Currently we supply bags made with polypropylene (OPP) or Polylactic Acid (PLA) film.

Polypropylene (OPP)

This material is can be recycled where facilities exist.

Polypropylene is easy to recycle and can be recycled many times without loss of its material qualities. This is fine for food trays, washing bowls and car bumpers, but thin film packaging is difficult and expensive to recycle, as a result in recent years councils have not collected packaging film at the kerbside. For film manufacturers it is much more expensive to use recycled film than to make virgin film from scratch.

In 2022 this will change though, for the following reasons:

  1. European and UK governments are to introduce a tax on all plastic packaging made from virgin material. This will make the use of recycled material more financially viable.

  2. New recycling technology is now coming on stream that can easily recycle plastic packaging even where the plastics are mixed. This new process effectively re-engineers the plastic back into oil, that can then be used to make plastic again or be used as fuel.

  3. Major supermarkets in the UK have agreed to collect packaging film for recycling at their stores.

Polylactic Acid (PLA)

This material is made corn-starch and other plant materials. This film is compostable and biodegradable. It is certified for composting in an industrial setting at 58 deg C. It can be home composted but usually a home facility does not get hot enough for the process to happen in a reasonable time.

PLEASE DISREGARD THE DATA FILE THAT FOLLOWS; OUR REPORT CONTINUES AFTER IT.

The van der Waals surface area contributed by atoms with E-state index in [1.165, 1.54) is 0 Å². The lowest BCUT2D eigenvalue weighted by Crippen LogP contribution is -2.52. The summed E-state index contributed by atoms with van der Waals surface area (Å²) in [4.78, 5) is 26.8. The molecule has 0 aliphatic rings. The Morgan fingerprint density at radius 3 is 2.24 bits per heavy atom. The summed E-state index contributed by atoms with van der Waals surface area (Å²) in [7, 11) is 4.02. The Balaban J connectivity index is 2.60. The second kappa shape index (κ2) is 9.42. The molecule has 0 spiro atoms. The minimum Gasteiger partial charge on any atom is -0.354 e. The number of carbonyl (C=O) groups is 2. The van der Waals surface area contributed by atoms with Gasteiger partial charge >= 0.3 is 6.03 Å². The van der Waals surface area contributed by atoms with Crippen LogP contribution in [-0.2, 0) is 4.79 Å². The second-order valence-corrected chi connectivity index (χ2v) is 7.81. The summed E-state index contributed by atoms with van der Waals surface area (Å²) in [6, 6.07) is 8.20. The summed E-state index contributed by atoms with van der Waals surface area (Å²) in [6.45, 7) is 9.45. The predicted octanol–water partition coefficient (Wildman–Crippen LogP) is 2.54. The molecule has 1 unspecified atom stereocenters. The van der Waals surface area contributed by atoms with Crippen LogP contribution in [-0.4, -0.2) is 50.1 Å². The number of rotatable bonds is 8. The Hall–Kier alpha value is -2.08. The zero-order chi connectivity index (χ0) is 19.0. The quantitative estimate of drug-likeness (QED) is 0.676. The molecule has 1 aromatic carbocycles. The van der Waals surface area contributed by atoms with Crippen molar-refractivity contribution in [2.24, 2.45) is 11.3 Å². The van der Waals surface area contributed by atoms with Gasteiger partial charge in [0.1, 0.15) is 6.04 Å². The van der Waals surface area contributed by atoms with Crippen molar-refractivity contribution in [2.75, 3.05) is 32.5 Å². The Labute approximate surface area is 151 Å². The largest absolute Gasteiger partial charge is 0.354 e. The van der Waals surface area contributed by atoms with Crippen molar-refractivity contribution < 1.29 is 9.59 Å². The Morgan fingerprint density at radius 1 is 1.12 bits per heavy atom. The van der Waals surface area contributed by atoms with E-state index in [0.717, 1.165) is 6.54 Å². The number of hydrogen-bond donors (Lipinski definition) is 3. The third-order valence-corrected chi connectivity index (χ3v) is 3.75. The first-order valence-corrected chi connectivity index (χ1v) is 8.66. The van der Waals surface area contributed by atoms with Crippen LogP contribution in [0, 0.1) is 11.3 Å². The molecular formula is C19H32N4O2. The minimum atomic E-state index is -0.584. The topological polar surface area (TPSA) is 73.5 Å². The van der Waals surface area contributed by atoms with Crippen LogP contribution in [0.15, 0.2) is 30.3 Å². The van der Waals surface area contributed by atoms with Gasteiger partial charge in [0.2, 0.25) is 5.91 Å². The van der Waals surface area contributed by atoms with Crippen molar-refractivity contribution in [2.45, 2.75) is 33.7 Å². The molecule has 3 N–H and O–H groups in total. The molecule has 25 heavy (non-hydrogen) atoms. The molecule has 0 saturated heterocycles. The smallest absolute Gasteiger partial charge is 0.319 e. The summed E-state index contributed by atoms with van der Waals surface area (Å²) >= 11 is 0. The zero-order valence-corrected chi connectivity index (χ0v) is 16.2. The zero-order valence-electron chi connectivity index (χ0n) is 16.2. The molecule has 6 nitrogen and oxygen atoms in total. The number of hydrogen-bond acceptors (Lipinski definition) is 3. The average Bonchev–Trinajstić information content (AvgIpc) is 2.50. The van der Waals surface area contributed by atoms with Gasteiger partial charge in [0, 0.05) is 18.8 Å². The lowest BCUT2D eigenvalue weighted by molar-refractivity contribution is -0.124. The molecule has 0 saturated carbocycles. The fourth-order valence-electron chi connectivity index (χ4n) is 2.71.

At the moment PLA is not collected at the kerbside. Most PLA packaging therefore ends up in landfill where it will not degrade due to a lack of oxygen.

The future

Sustainable plant based packaging seems attractive but the there some significant drawbacks and costs involved. Supporters would claim that it has a future if only governments would create a proper infrastructure and support it with legislation. Even so the widespread adoption of these materials would be a massive global challenge.

At the moment European governments are committed to increasing the amount of genuine recycling of oil-based plastics creating what they describe as a circular economy. Together with new technologies and other measures this constitutes a major, worthwhile step forward.

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